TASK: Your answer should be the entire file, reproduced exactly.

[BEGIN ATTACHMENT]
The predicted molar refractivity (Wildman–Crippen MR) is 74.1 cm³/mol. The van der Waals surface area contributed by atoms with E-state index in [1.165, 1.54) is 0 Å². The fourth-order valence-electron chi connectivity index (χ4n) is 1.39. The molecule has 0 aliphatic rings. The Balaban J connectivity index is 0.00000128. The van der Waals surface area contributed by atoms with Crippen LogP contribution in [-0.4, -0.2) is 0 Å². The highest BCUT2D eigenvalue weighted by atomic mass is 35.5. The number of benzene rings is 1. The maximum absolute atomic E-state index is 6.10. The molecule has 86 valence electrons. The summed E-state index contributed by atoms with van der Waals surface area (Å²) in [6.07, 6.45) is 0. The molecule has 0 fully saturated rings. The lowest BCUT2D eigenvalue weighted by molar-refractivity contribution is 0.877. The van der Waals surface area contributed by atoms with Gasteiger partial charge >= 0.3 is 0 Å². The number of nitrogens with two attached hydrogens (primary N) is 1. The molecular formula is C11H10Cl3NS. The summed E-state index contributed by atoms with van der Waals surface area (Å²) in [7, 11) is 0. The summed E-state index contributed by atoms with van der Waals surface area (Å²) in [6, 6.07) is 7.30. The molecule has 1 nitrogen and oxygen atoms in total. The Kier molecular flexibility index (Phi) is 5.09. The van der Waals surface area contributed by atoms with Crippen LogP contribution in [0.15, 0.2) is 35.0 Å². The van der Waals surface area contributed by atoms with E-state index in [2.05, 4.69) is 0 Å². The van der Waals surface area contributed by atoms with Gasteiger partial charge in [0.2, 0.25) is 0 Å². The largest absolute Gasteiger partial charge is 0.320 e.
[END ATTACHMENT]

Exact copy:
The predicted molar refractivity (Wildman–Crippen MR) is 74.1 cm³/mol. The van der Waals surface area contributed by atoms with E-state index in [1.165, 1.54) is 0 Å². The fourth-order valence-electron chi connectivity index (χ4n) is 1.39. The molecule has 0 aliphatic rings. The Balaban J connectivity index is 0.00000128. The van der Waals surface area contributed by atoms with Crippen LogP contribution in [-0.4, -0.2) is 0 Å². The highest BCUT2D eigenvalue weighted by atomic mass is 35.5. The number of benzene rings is 1. The maximum absolute atomic E-state index is 6.10. The molecule has 86 valence electrons. The summed E-state index contributed by atoms with van der Waals surface area (Å²) in [6.07, 6.45) is 0. The molecule has 0 fully saturated rings. The lowest BCUT2D eigenvalue weighted by molar-refractivity contribution is 0.877. The van der Waals surface area contributed by atoms with Gasteiger partial charge >= 0.3 is 0 Å². The number of nitrogens with two attached hydrogens (primary N) is 1. The molecular formula is C11H10Cl3NS. The summed E-state index contributed by atoms with van der Waals surface area (Å²) in [7, 11) is 0. The summed E-state index contributed by atoms with van der Waals surface area (Å²) in [6, 6.07) is 7.30. The molecule has 1 nitrogen and oxygen atoms in total. The Kier molecular flexibility index (Phi) is 5.09. The van der Waals surface area contributed by atoms with Crippen LogP contribution in [0.15, 0.2) is 35.0 Å². The van der Waals surface area contributed by atoms with E-state index in [2.05, 4.69) is 0 Å². The van der Waals surface area contributed by atoms with Gasteiger partial charge in [0.2, 0.25) is 0 Å². The largest absolute Gasteiger partial charge is 0.320 e.